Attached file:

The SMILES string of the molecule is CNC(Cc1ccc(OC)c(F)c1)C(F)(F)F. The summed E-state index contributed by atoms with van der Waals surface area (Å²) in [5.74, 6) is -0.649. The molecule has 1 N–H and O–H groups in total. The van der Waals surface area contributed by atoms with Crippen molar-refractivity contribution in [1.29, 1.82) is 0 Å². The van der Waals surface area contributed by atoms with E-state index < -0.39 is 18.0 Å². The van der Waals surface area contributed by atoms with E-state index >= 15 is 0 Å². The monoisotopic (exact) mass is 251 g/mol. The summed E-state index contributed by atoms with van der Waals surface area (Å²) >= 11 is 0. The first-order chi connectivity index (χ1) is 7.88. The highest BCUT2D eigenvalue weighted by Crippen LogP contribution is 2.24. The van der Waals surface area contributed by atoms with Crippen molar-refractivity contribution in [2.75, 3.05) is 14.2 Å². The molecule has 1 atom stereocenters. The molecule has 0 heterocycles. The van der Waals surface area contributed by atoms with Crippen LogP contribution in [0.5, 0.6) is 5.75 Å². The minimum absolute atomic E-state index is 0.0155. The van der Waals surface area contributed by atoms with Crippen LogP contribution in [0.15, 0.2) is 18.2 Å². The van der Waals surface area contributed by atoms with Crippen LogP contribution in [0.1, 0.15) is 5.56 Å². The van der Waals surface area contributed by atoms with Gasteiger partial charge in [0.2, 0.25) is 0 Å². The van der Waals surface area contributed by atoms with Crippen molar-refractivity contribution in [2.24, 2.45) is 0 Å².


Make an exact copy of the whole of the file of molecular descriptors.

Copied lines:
The SMILES string of the molecule is CNC(Cc1ccc(OC)c(F)c1)C(F)(F)F. The summed E-state index contributed by atoms with van der Waals surface area (Å²) in [5.74, 6) is -0.649. The molecule has 1 N–H and O–H groups in total. The van der Waals surface area contributed by atoms with Crippen molar-refractivity contribution in [1.29, 1.82) is 0 Å². The van der Waals surface area contributed by atoms with E-state index < -0.39 is 18.0 Å². The van der Waals surface area contributed by atoms with E-state index >= 15 is 0 Å². The monoisotopic (exact) mass is 251 g/mol. The summed E-state index contributed by atoms with van der Waals surface area (Å²) >= 11 is 0. The first-order chi connectivity index (χ1) is 7.88. The highest BCUT2D eigenvalue weighted by Crippen LogP contribution is 2.24. The van der Waals surface area contributed by atoms with Crippen molar-refractivity contribution in [2.75, 3.05) is 14.2 Å². The molecule has 1 atom stereocenters. The molecule has 0 heterocycles. The van der Waals surface area contributed by atoms with Crippen LogP contribution in [0.5, 0.6) is 5.75 Å². The minimum absolute atomic E-state index is 0.0155. The van der Waals surface area contributed by atoms with Crippen LogP contribution in [0.15, 0.2) is 18.2 Å². The van der Waals surface area contributed by atoms with Crippen LogP contribution in [0.1, 0.15) is 5.56 Å². The van der Waals surface area contributed by atoms with Gasteiger partial charge in [0.2, 0.25) is 0 Å². The van der Waals surface area contributed by atoms with Crippen molar-refractivity contribution in [2.24, 2.45) is 0 Å².